September 12, 2016

Guide to goal achieving, not just goal setting

The beginning of a term is an excellent time to set goals, but how do you stay on track to achieving your goals in the months ahead? Tristan Donald, Student Learning Advisor with the Student Success Centre, shares his four step guide to achieve any goal.

Much like New Year resolutions in January, September is the month for students to set their academic resolutions. “I am going to keep up with my readings”, “I am going to attend every class”, or “I am going to get straight ‘A’s”. However, at the end of the semester, I almost always get students asking in some variation, “Why do I achieve some goals, but not others?”.

Take out a pen and a piece of paper. Draw three columns on your piece of paper. At the top of each column, I want you to write one academic goal you are setting this year.

Here are the 4 steps we are going to follow:
  1. Identify the values behind your goals
  2. Stop fantasizing about the goal
  3. Identify the approach or strategy you need
  4. Commit to this approach
Identify your Values
Values are desired qualities that you want to develop about how you want to behave and the type of person you want to be. For example, wanting to lose 10 pounds is a goal, and eating healthily is a value. An academic example would be getting an ‘A’ is a goal, whereas, studying effectively is a value. Your values guide you, no matter what goal you are trying to achieve.

One major difference between values and goals is that values are based in the present moment, and goals are in the future. We can act on our values at any time, meaning instant success. If we haven’t achieved a goal yet, we can feel frustrated and overwhelmed, and decide to quit or put in minimal effort. This makes identifying our values crucial in achieving our goals.

Looking at the three goals you wrote down, how would you answer the following (if you need some help identifying some values, open this link in another tab and use it for inspiration):
  1. What personal qualities or strengths does this goal demonstrate?
  2. What would achieving it show that you stand for?
Example: I want to keep up with readings. When I think of why I might put in the effort to keep up with my readings, I think of competency, curiosity, and challenge. I want to feel competent in my classes, I feel curious and excited about what I might learn and how it is relevant to me, and I enjoy challenging myself to read and learn a lot of material in a short period of time.
Stop Focusing on the Goal
When it comes to our goals, fantasizing allows us to feel satisfied in the here-and-now. Our brain tricks us into feeling that we have already succeeded (thanks a lot, brain). Researchers consider positive fantasizing as a detriment to goal achievement. However, positive expectations, our beliefs about a successful outcome and our ability to achieve that outcome, are found to lead to more motivation and effort.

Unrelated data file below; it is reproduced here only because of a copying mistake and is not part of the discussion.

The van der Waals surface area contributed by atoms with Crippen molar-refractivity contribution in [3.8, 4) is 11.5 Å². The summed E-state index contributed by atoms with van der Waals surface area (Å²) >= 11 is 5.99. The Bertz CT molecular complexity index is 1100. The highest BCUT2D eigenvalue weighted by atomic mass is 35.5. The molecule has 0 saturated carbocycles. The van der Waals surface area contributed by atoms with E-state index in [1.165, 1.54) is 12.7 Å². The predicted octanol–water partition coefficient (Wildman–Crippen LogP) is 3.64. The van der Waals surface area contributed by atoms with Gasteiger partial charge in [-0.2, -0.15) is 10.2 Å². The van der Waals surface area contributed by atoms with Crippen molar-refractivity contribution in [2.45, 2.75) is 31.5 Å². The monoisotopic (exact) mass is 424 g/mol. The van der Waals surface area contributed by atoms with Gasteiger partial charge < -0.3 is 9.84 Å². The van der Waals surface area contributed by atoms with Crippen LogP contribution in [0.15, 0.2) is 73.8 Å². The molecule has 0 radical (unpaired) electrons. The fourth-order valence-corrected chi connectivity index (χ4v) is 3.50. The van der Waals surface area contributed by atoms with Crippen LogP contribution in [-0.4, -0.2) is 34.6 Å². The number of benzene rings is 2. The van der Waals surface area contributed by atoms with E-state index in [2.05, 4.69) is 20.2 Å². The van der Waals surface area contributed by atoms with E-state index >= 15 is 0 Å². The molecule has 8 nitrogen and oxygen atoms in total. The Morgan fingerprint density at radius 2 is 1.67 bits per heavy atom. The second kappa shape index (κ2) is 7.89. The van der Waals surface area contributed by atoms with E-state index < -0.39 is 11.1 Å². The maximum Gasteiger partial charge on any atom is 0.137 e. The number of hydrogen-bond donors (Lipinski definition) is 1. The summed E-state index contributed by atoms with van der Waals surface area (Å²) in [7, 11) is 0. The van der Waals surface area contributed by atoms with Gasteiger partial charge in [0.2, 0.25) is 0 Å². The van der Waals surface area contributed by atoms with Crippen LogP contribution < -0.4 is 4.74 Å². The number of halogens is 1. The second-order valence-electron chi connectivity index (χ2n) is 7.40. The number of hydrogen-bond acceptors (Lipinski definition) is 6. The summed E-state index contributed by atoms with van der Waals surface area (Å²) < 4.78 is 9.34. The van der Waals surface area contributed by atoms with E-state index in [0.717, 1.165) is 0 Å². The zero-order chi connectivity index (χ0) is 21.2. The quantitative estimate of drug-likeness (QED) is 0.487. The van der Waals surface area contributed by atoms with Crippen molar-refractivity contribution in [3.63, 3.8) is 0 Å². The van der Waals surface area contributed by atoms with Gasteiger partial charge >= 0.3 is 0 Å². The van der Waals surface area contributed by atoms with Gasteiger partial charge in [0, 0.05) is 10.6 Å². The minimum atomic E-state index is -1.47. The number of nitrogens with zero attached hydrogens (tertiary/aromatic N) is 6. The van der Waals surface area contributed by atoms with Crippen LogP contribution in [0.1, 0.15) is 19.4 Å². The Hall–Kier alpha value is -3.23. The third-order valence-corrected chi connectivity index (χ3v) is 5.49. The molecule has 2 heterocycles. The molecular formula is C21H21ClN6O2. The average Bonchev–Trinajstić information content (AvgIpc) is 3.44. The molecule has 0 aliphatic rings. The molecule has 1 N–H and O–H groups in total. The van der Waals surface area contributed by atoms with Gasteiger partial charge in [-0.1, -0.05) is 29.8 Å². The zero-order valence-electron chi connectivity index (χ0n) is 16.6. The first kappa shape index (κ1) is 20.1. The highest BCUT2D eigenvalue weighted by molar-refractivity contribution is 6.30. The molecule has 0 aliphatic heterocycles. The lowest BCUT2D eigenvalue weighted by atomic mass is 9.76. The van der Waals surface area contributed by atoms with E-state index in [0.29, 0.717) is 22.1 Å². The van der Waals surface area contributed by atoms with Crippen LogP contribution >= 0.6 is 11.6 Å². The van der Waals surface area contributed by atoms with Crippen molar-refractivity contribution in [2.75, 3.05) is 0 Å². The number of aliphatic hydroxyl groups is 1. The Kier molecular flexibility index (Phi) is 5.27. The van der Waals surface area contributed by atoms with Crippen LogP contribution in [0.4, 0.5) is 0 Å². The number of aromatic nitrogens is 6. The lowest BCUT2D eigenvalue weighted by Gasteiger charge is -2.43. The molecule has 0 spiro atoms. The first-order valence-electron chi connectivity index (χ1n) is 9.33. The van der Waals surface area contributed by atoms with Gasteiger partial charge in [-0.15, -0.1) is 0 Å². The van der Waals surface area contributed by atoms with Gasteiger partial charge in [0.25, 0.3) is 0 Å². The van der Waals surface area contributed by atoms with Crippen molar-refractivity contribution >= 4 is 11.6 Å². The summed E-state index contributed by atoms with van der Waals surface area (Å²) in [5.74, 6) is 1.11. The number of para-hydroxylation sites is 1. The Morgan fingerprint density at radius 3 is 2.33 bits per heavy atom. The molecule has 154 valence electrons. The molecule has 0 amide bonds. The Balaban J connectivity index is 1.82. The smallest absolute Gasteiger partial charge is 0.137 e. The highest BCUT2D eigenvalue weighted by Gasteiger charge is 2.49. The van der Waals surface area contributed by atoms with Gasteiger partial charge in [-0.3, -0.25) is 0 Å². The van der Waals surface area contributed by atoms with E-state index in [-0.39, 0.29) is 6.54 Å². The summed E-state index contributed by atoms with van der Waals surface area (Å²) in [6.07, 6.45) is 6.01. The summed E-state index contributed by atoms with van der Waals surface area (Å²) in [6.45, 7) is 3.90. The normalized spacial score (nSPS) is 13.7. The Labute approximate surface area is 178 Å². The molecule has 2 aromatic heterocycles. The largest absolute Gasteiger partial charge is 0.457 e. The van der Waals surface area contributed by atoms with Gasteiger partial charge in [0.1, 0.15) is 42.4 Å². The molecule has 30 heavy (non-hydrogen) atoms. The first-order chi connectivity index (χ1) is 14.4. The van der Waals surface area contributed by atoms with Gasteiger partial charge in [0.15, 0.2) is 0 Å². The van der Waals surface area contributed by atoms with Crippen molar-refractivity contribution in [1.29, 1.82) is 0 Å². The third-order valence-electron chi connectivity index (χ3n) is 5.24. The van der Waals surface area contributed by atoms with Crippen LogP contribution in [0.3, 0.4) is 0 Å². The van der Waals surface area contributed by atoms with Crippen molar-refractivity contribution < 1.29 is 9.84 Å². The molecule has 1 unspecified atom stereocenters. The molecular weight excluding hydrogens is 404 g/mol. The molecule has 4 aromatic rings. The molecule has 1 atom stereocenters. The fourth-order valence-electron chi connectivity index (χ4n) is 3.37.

The bottom line: we need a dose of reality when we set our goals to stop us from fantasizing about the result. This dose of reality is a specific course of action. Write down 1-5 concrete actions that you can take today, this week, and this month that are in line with your values and the goals you wrote down.
Example: my academic goal was to keep up with readings. I can 1) set aside dedicated reading time each day, 2) mark up each text when I read it, 3) take effective notes on each reading using the SQ3R method, 4) test myself on the material, and 5) preview notes before the corresponding lecture.
Focus on the Process
First, set aside a time and place to do each particular task you have identified. I would suggest early in the day, a quiet isolated place, and for 60 minutes at a time. This maximizes energy, minimizes distraction, and maximizes attention.

Focus, for our purposes, means full engagement in the process. Our best performances come from giving something our undivided attention. In sports, this is called being in the zone, artists or writers might call it flow. We can call it committed action. This means you take action that is aligned with your values and goals, no matter how you feel. It is flexible, easily adaptable to challenges, and persists with change as needed.

The bottom line: we should do what it takes to live by our values, no matter how we feel. Identify a common obstacle that comes up for you when you think about taking action towards the goals you wrote down. This might be thinking that you can’t do it, it’s too hard, it’s too easy, I can do it later, I feel too tired and I have no motivation.

Complete this sentence for each obstacle you identify: If (insert obstacle), then I will recall my values, and take action anyway.
Example: one day I feel overwhelmed with the amount of reading I have to do. So, I avoid it and watch an episode of Stranger Things on Netflix (for the 4th time). If I am avoiding my readings, I will recall my curiosity for new information, my desire to be competent in this subject and my love for the challenge this task brings.
Commit to This Approach
If you want to shift from setting goals to achieving them, you need to commit to this approach. New students that adopt this approach now will set themselves up to achieve more goals throughout their academic journey. Students at any point, even in their last year, can use this approach to find their success in their last classes.